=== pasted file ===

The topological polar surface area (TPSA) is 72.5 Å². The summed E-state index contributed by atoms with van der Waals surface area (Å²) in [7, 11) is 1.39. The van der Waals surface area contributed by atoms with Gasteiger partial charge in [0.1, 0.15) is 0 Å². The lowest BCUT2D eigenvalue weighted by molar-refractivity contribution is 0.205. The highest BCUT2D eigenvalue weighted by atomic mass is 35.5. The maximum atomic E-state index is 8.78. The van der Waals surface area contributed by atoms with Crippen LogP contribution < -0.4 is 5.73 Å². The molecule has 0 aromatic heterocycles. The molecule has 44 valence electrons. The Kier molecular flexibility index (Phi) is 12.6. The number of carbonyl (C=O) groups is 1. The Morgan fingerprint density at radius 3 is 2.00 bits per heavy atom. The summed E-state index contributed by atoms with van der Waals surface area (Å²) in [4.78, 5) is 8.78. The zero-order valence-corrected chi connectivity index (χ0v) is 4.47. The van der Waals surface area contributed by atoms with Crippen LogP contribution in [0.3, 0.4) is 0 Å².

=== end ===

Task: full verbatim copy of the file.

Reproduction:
The topological polar surface area (TPSA) is 72.5 Å². The summed E-state index contributed by atoms with van der Waals surface area (Å²) in [7, 11) is 1.39. The van der Waals surface area contributed by atoms with Gasteiger partial charge in [0.1, 0.15) is 0 Å². The lowest BCUT2D eigenvalue weighted by molar-refractivity contribution is 0.205. The highest BCUT2D eigenvalue weighted by atomic mass is 35.5. The maximum atomic E-state index is 8.78. The van der Waals surface area contributed by atoms with Crippen LogP contribution < -0.4 is 5.73 Å². The molecule has 0 aromatic heterocycles. The molecule has 44 valence electrons. The Kier molecular flexibility index (Phi) is 12.6. The number of carbonyl (C=O) groups is 1. The Morgan fingerprint density at radius 3 is 2.00 bits per heavy atom. The summed E-state index contributed by atoms with van der Waals surface area (Å²) in [4.78, 5) is 8.78. The zero-order valence-corrected chi connectivity index (χ0v) is 4.47. The van der Waals surface area contributed by atoms with Crippen LogP contribution in [0.3, 0.4) is 0 Å².